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N.Y.C. Meeting Is in the Neighborhood for Many

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New York--More than 2,000 foundation officers, trustees, and others filled the hallways and meeting rooms of the New York Hilton and Towers last week for the annual conference of the Council on Foundations, a national association of community, corporate, and private grantmaking organizations.

It was the largest group of participants to attend the annual conference since the council was founded in 1949--not surprisingly, given that New York City is the nation's unofficial foundation capital.

Slightly more than one-tenth of the nation's foundations, or about 3,700 grantmakers, call New York City home. That group includes some of the largest American foundations and collectively controls about 22 percent, or more than $32 billion, of U.S. foundation assets.

While New York continues to outrank other regions in philanthropy, a recent report by the Foundation Center notes, its dominance has diminished over the past few decades as large new foundations have sprung up across the country.

"Philanthropy and the Challenge of the City'' was the theme of this year's conference. James A. Joseph, the president of the council, and U.S. Secretary of Housing and Urban Development Henry G. Cisneros explored some of the issues faced by the nation's cities at a luncheon.

"Cities continue to be the key to America's future; I am convinced of that,'' Mr. Cisneros told the foundation leaders.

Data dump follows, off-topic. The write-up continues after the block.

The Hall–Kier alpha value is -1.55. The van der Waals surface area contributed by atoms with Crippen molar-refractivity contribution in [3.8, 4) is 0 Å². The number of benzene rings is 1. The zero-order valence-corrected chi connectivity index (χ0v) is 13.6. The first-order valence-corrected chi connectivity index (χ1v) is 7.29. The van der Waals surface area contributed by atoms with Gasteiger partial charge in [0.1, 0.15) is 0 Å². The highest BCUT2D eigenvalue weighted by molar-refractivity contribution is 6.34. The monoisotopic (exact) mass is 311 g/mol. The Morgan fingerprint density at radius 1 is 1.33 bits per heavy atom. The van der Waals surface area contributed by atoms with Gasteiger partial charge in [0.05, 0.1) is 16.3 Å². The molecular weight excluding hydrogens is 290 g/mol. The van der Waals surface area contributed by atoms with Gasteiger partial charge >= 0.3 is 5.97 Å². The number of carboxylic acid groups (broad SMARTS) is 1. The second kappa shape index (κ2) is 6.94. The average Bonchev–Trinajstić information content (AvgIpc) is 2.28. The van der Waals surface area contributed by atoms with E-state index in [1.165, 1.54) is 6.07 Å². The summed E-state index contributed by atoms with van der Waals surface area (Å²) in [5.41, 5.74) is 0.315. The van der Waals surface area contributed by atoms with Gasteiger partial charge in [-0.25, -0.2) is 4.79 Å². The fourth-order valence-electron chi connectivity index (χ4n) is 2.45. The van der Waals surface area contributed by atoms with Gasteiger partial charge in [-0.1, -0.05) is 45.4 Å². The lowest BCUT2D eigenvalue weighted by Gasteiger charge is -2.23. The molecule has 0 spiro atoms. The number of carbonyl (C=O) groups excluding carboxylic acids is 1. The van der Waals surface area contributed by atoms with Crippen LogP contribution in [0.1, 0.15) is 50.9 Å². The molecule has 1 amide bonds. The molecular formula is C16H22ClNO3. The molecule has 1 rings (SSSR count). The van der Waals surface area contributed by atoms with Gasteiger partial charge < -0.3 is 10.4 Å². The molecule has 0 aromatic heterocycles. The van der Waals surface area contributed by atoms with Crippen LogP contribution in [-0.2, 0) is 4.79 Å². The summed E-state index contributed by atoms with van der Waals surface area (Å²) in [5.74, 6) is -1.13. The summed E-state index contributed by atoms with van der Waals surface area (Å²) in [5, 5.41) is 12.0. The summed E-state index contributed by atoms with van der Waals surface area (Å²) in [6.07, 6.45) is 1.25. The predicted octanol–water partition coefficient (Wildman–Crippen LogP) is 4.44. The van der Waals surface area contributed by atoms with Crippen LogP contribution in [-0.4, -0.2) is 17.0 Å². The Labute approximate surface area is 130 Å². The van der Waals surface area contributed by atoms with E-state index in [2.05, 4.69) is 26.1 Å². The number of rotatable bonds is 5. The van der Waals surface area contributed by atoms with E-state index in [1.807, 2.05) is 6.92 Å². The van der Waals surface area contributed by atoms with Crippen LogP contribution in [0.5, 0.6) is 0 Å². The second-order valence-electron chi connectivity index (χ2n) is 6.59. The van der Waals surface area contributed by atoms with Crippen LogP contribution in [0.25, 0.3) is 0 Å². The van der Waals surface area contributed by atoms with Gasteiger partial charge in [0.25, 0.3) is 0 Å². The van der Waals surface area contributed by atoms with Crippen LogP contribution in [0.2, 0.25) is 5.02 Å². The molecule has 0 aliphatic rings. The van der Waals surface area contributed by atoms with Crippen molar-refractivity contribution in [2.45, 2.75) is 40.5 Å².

Mr. Cisneros, a four-term Mayor of San Antonio and a former head of the National League of Cities, called for foundations to get involved in more public-private partnerships.

Within the government, Secretary Cisneros said, the Clinton Administration hopes to improve cross-agency coordination and collaboration. He noted that he had just met the previous day with Madeleine M. Kunin, the deputy secretary of education, to discuss strategies for improving schools near housing projects.

The voices of young people were particularly evident at this year's conference. Teenagers spoke on several topics, including violence and addressing the needs of gay youths.

Students were even present among the news media. About a dozen 8- to 18-year-old reporters and editors from the New York bureau of the Children's Express news service covered the conference.

One panel, on the role of youths in community-building, was led by high school students and young adults. The oldest of the group was Martin Dunn, 27, the executive director of the East New York Urban Youth Corps.

Mr. Dunn and other panelists urged foundations to support efforts that make youths' opinions heard and to embrace strategies that approach young people as resources rather than as problems.

"If you don't give youth positive outlets for the use of power, they'll find other ones,'' Mr. Dunn said.

"It takes leadership skills to be a 17-year-old drug dealer and have three 14-year-olds working for you,'' he argued. With some guidance, the ability to recruit, manage, and motivate younger peers could be channeled toward constructive action, he said.

The panel was moderated by Tony Deifell, 25, a professional photographer and graduate of the University of North Carolina at Chapel Hill who founded From the Hip, a project of the Campus Outreach and Opportunity League.

With the help of a grant from the Commission on National and Community Service, From the Hip recruited about 280 photographers and writers younger than 25 to document the experiences of their peers in community service. An exhibit of the group's photos and essay was displayed in a hotel hallway.

Exhibitions here and elsewhere have been supported by private grantmakers: the American Express Foundation, the Lotus Development Corporation, the Polaroid Foundation, the Bank of Boston, and the Ryka ROSE Foundation.--MEG SOMMERFELD

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